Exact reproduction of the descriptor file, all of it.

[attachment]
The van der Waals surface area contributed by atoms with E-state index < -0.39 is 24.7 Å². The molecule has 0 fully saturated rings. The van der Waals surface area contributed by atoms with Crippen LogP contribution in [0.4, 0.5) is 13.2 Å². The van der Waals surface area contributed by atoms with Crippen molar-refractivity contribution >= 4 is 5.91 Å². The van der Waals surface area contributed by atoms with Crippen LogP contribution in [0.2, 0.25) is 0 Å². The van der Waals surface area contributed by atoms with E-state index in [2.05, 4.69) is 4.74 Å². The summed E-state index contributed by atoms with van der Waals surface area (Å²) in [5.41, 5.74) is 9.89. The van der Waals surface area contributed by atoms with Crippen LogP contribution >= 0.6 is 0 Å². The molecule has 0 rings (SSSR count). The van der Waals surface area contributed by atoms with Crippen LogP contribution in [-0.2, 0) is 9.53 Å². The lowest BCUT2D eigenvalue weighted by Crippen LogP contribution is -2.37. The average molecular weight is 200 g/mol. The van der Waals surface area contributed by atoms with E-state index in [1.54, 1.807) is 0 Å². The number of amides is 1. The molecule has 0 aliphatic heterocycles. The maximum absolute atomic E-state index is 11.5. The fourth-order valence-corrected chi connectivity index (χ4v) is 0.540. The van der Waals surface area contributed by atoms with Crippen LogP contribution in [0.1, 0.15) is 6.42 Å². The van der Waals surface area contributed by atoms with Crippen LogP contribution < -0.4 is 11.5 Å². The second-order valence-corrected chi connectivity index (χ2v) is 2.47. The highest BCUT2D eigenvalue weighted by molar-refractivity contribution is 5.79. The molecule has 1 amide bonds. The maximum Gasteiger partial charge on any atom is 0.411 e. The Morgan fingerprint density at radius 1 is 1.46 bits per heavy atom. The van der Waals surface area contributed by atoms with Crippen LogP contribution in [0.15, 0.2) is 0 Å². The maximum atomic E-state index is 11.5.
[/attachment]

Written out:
The van der Waals surface area contributed by atoms with E-state index < -0.39 is 24.7 Å². The molecule has 0 fully saturated rings. The van der Waals surface area contributed by atoms with Crippen LogP contribution in [0.4, 0.5) is 13.2 Å². The van der Waals surface area contributed by atoms with Crippen molar-refractivity contribution >= 4 is 5.91 Å². The van der Waals surface area contributed by atoms with Crippen LogP contribution in [0.2, 0.25) is 0 Å². The van der Waals surface area contributed by atoms with E-state index in [2.05, 4.69) is 4.74 Å². The summed E-state index contributed by atoms with van der Waals surface area (Å²) in [5.41, 5.74) is 9.89. The van der Waals surface area contributed by atoms with Crippen LogP contribution >= 0.6 is 0 Å². The molecule has 0 rings (SSSR count). The van der Waals surface area contributed by atoms with Crippen LogP contribution in [-0.2, 0) is 9.53 Å². The lowest BCUT2D eigenvalue weighted by Crippen LogP contribution is -2.37. The average molecular weight is 200 g/mol. The van der Waals surface area contributed by atoms with E-state index in [1.54, 1.807) is 0 Å². The number of amides is 1. The molecule has 0 aliphatic heterocycles. The maximum absolute atomic E-state index is 11.5. The fourth-order valence-corrected chi connectivity index (χ4v) is 0.540. The van der Waals surface area contributed by atoms with Crippen LogP contribution in [0.1, 0.15) is 6.42 Å². The van der Waals surface area contributed by atoms with Crippen LogP contribution < -0.4 is 11.5 Å². The second-order valence-corrected chi connectivity index (χ2v) is 2.47. The highest BCUT2D eigenvalue weighted by molar-refractivity contribution is 5.79. The molecule has 1 amide bonds. The maximum Gasteiger partial charge on any atom is 0.411 e. The Morgan fingerprint density at radius 1 is 1.46 bits per heavy atom. The van der Waals surface area contributed by atoms with Crippen LogP contribution in [0.15, 0.2) is 0 Å². The maximum atomic E-state index is 11.5.